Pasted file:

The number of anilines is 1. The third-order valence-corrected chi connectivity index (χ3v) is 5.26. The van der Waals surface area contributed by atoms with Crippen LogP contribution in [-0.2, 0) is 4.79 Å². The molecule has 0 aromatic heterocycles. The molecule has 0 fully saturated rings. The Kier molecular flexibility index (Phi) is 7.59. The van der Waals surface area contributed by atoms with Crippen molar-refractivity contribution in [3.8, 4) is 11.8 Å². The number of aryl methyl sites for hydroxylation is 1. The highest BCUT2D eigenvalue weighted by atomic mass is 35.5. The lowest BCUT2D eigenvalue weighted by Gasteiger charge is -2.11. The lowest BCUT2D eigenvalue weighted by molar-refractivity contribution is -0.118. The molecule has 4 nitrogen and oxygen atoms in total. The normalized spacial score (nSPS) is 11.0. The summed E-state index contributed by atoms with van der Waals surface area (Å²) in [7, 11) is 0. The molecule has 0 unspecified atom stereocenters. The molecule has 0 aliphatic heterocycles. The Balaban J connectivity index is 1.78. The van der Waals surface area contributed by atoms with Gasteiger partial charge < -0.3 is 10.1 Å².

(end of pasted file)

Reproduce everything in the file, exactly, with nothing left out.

The number of anilines is 1. The third-order valence-corrected chi connectivity index (χ3v) is 5.26. The van der Waals surface area contributed by atoms with Crippen LogP contribution in [-0.2, 0) is 4.79 Å². The molecule has 0 aromatic heterocycles. The molecule has 0 fully saturated rings. The Kier molecular flexibility index (Phi) is 7.59. The van der Waals surface area contributed by atoms with Crippen molar-refractivity contribution in [3.8, 4) is 11.8 Å². The number of aryl methyl sites for hydroxylation is 1. The highest BCUT2D eigenvalue weighted by atomic mass is 35.5. The lowest BCUT2D eigenvalue weighted by Gasteiger charge is -2.11. The lowest BCUT2D eigenvalue weighted by molar-refractivity contribution is -0.118. The molecule has 4 nitrogen and oxygen atoms in total. The normalized spacial score (nSPS) is 11.0. The summed E-state index contributed by atoms with van der Waals surface area (Å²) in [7, 11) is 0. The molecule has 0 unspecified atom stereocenters. The molecule has 0 aliphatic heterocycles. The Balaban J connectivity index is 1.78. The van der Waals surface area contributed by atoms with Gasteiger partial charge < -0.3 is 10.1 Å².